Scareware attacks typically send alarming emails that attempt to convince victims that an ongoing cybersecurity threat requires payment to address. They may pose as messages from an antivirus program, firewall or operating system claiming a vulnerability has been detected and must be fixed immediately.
These attacks resemble encryption ransomware in that they threaten to leak data unless victims pay an upfront ransom payment, often by publishing sensitive material online to increase pressure for payment and make the ransom seem more reasonable. They are commonly known as "doxware", though not all attackers make this claim.
Scareware, one of the most pernicious forms of ransomware, can significantly disrupt services within an enterprise, leading to significant financial loss. If an employee must stop working due to an attack by scareware, your customers or clients may seek similar goods or services elsewhere, resulting in lost revenue for your company. Furthermore, cybercriminals have also used scareware to steal passwords and other sensitive data from victims' computers or networks, creating severe compliance regulations issues in industries like banking or healthcare where compliance regulations can be strict.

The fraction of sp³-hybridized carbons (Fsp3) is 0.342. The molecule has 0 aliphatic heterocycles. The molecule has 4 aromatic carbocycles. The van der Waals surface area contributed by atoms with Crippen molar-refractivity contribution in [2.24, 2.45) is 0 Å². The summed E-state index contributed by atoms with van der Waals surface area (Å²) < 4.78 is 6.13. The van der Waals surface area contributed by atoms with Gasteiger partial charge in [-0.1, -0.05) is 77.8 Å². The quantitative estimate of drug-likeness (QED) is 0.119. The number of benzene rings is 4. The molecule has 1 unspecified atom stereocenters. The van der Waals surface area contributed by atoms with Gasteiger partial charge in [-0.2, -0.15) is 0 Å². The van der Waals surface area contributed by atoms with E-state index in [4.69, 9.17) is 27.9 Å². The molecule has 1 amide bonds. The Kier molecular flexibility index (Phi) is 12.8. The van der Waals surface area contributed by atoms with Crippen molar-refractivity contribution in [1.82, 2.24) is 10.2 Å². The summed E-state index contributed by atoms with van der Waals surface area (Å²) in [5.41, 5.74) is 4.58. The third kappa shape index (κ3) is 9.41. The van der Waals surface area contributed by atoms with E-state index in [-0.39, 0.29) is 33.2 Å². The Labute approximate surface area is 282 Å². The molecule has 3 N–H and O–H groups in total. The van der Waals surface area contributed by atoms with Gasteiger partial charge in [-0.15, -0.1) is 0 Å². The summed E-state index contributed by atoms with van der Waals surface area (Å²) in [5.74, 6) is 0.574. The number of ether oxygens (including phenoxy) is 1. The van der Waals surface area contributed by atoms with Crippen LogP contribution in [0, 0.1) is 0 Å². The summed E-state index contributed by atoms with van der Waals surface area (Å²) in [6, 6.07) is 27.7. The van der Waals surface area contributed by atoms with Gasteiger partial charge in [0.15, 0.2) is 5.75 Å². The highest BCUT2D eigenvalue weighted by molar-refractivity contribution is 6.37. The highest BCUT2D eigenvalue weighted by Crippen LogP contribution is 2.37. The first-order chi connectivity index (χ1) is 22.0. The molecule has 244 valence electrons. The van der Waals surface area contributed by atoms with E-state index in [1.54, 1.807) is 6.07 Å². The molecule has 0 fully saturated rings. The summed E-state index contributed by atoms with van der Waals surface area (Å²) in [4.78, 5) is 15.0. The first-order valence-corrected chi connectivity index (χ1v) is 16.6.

Doxware or Leakware
Doxware (also called leakware or extortionware) is a form of ransomware that threatens to release embarrassing material on the victim's computer – typically photos – that the attackers collect before holding it hostage until the ransom payment has been made.
Ransomware that uses an exploit to gain entry is known as EternalBlue and is used in attacks like WannaCry, Petya and TeslaCrypt. Once inside a victim's system, this ransomware encrypts their files before displaying a message that says their data can only be unlocked with an RSA private key controlled by the hacker.
Attackers demand payment to unlock files, often via an untraceable digital payment system like Bitcoin. Some ransomware variants even delete backup and shadow copies to complicate further restoring originals – making these attacks seem very convincing and often imitating government or other legitimate organizations in their messaging.
RaaS Ransomware as a Service